Thus, one of the most critical domestic policy debates over the next two years will be about which of the tax cuts to extend.

And a critical part of the tax-cut debate will be to ensure that policymakers understand that tax cuts really do cost money. Some people argue, despite clear evidence to the contrary, that tax cuts pay for themselves. If we fall for that claim, we're likely to end up digging the deficit hole even deeper.

Robert Greenstein is Executive Director of the Center on Budget and Policy Priorities.

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Smithsonian to put its 137 million-object collection online

WASHINGTON (AP) -- The Smithsonian Institution will work to digitize its collections to make science, history and cultural artifacts accessible online and dramatically expand its outreach to schools, the museum complex's new chief said Monday.

The Smithsonian Institution's new chief wants to bring in Web gurus to find creative ways to present artifacts online.

The Smithsonian Institution's new chief wants to bring in Web gurus to find creative ways to present artifacts online.

"I worry about museums becoming less relevant to society," said Secretary G. Wayne Clough in his first interviews since taking the Smithsonian's helm in July.

Clough, 66, who was president of the Georgia Institute of Technology for 14 years, says he's working to bring in video gaming experts and Web gurus to collaborate with curators on creative ways to present artifacts online and make them appealing to kids.

"I think we need to take a major step," Clough said in an earlier interview. "Can we work with outside entities to create a place, for example, where we might demonstrate cutting-edge technologies to use to reach out to school systems all over the country? I think we can do that."

Smithsonian officials do not know how long it will take or how much it will cost to digitize the full 137 million-object collection and will do it as money becomes available. A team will prioritize which artifacts are digitized first.

Clough told reporters and editors of The Associated Press that the Smithsonian will need a reorganized, central department that would become an authority on K-12 curriculum development.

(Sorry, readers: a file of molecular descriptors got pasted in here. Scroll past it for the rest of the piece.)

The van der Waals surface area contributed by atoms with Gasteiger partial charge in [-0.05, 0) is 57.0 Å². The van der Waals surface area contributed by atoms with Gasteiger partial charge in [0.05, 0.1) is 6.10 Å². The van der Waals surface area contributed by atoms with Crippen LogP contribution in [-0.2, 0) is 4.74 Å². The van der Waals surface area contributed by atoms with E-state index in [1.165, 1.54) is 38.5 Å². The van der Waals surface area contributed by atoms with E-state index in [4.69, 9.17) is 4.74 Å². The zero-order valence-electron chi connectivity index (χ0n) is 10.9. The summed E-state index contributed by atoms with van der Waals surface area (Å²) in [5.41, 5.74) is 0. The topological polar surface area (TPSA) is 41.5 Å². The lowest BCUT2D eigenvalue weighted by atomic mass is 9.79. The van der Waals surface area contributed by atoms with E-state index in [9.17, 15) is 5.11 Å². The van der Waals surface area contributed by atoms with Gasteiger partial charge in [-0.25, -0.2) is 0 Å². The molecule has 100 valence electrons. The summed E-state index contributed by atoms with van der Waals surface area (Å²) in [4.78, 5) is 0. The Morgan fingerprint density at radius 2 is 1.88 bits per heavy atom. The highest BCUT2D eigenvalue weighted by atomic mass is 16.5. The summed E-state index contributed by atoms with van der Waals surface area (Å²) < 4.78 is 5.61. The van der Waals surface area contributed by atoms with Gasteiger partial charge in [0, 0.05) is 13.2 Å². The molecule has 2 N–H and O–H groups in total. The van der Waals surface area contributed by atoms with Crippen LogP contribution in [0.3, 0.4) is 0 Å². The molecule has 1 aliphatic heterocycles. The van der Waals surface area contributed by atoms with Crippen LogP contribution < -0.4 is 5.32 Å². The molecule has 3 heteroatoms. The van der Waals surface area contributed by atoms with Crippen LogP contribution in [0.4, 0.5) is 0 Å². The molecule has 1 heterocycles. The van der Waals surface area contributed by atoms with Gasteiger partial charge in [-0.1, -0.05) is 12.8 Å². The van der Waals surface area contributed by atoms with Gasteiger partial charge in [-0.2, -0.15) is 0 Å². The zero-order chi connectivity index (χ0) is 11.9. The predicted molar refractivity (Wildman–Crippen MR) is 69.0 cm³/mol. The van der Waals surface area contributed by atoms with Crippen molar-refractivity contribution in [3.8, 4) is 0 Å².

The biggest advantage for the museums, including the American history and air and space, is that many of their visitors are younger. Longtime Smithsonian leaders acknowledge, though, that the academic side could do more to relate to youngsters.

"Wayne's coming from a place, Georgia Tech, where he spent a lot of time with 19-year-olds, which is a demographic that the Smithsonian doesn't relate to all that much," said Richard Kurin, the acting under secretary for history, art and culture. "That's where the future is."

It's also a new way for the Smithsonian to generate cash from private educational foundations or the U.S. Department of Education at a time when funding from Congress is flat and could decline, Clough said.

The Georgia native replaced a Smithsonian chief who was criticized for pursuing questionable commercial ventures, including a television deal with Showtime, and spending lavishly on corporate travel and expenses while trying to boost moneymaking operations.

The push to connect with schools comes as some museums across the country are seeing declines in student field trips, said Ford Bell, president of the American Association of Museums.

The federal No Child Left Behind law with its "focus on math and reading, and the high prices of gasoline is a double whammy," Bell said.

Some museums are going out of their way to prove their programs tie in with state education standards, Bell said. Museum leaders also are increasingly focused on digitizing their online collections, despite its expense, he said.